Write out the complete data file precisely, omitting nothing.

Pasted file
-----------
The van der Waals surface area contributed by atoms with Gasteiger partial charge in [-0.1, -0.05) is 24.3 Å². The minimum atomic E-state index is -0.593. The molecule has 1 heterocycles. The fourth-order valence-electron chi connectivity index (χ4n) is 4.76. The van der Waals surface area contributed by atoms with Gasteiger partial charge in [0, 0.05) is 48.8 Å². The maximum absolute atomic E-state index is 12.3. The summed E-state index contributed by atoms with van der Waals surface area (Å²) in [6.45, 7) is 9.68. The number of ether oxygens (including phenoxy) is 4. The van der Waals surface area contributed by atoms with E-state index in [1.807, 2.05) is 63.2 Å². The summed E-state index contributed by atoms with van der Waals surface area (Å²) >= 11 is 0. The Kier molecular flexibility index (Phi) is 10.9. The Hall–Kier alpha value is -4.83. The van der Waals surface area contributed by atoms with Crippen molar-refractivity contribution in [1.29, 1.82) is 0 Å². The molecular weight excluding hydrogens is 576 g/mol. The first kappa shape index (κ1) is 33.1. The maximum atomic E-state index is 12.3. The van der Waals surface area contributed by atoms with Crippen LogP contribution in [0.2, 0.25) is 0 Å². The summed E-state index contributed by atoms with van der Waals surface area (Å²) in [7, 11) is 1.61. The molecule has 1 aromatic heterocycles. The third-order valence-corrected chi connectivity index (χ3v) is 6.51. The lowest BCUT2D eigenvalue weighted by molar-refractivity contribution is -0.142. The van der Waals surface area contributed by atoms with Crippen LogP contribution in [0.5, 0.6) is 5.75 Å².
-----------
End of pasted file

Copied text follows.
The van der Waals surface area contributed by atoms with Gasteiger partial charge in [-0.1, -0.05) is 24.3 Å². The minimum atomic E-state index is -0.593. The molecule has 1 heterocycles. The fourth-order valence-electron chi connectivity index (χ4n) is 4.76. The van der Waals surface area contributed by atoms with Gasteiger partial charge in [0, 0.05) is 48.8 Å². The maximum absolute atomic E-state index is 12.3. The summed E-state index contributed by atoms with van der Waals surface area (Å²) in [6.45, 7) is 9.68. The number of ether oxygens (including phenoxy) is 4. The van der Waals surface area contributed by atoms with E-state index in [1.807, 2.05) is 63.2 Å². The summed E-state index contributed by atoms with van der Waals surface area (Å²) >= 11 is 0. The Kier molecular flexibility index (Phi) is 10.9. The Hall–Kier alpha value is -4.83. The van der Waals surface area contributed by atoms with Crippen molar-refractivity contribution in [1.29, 1.82) is 0 Å². The molecular weight excluding hydrogens is 576 g/mol. The first kappa shape index (κ1) is 33.1. The maximum atomic E-state index is 12.3. The van der Waals surface area contributed by atoms with Crippen LogP contribution in [0.2, 0.25) is 0 Å². The summed E-state index contributed by atoms with van der Waals surface area (Å²) in [7, 11) is 1.61. The molecule has 1 aromatic heterocycles. The third-order valence-corrected chi connectivity index (χ3v) is 6.51. The lowest BCUT2D eigenvalue weighted by molar-refractivity contribution is -0.142. The van der Waals surface area contributed by atoms with Crippen LogP contribution in [0.5, 0.6) is 5.75 Å².